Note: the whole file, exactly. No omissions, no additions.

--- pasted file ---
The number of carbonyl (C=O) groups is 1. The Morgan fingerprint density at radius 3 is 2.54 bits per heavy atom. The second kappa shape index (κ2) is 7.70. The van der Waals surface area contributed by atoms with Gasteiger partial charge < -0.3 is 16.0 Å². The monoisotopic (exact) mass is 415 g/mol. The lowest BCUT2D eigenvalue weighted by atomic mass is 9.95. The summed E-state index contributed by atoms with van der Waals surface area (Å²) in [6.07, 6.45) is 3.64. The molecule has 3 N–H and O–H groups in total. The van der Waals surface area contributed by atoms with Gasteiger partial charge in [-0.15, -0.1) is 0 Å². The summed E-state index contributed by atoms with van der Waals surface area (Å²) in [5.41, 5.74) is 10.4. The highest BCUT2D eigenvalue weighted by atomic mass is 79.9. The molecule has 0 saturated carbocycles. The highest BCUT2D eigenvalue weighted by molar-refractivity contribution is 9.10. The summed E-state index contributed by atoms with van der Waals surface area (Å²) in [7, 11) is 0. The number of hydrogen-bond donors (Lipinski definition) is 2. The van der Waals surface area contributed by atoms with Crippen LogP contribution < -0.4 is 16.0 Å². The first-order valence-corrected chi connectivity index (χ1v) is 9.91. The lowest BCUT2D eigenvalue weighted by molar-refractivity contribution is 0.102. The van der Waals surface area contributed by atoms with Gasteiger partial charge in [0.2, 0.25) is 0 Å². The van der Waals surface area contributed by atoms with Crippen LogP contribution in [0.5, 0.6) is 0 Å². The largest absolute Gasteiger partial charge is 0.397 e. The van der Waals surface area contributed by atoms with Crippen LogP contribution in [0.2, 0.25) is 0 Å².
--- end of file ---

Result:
The number of carbonyl (C=O) groups is 1. The Morgan fingerprint density at radius 3 is 2.54 bits per heavy atom. The second kappa shape index (κ2) is 7.70. The van der Waals surface area contributed by atoms with Gasteiger partial charge < -0.3 is 16.0 Å². The monoisotopic (exact) mass is 415 g/mol. The lowest BCUT2D eigenvalue weighted by atomic mass is 9.95. The summed E-state index contributed by atoms with van der Waals surface area (Å²) in [6.07, 6.45) is 3.64. The molecule has 3 N–H and O–H groups in total. The van der Waals surface area contributed by atoms with Gasteiger partial charge in [-0.15, -0.1) is 0 Å². The summed E-state index contributed by atoms with van der Waals surface area (Å²) in [5.41, 5.74) is 10.4. The highest BCUT2D eigenvalue weighted by atomic mass is 79.9. The molecule has 0 saturated carbocycles. The highest BCUT2D eigenvalue weighted by molar-refractivity contribution is 9.10. The summed E-state index contributed by atoms with van der Waals surface area (Å²) in [7, 11) is 0. The number of hydrogen-bond donors (Lipinski definition) is 2. The van der Waals surface area contributed by atoms with Crippen LogP contribution < -0.4 is 16.0 Å². The first-order valence-corrected chi connectivity index (χ1v) is 9.91. The lowest BCUT2D eigenvalue weighted by molar-refractivity contribution is 0.102. The van der Waals surface area contributed by atoms with Gasteiger partial charge in [0.2, 0.25) is 0 Å². The van der Waals surface area contributed by atoms with Crippen LogP contribution in [0.5, 0.6) is 0 Å². The largest absolute Gasteiger partial charge is 0.397 e. The van der Waals surface area contributed by atoms with Crippen LogP contribution in [0.2, 0.25) is 0 Å².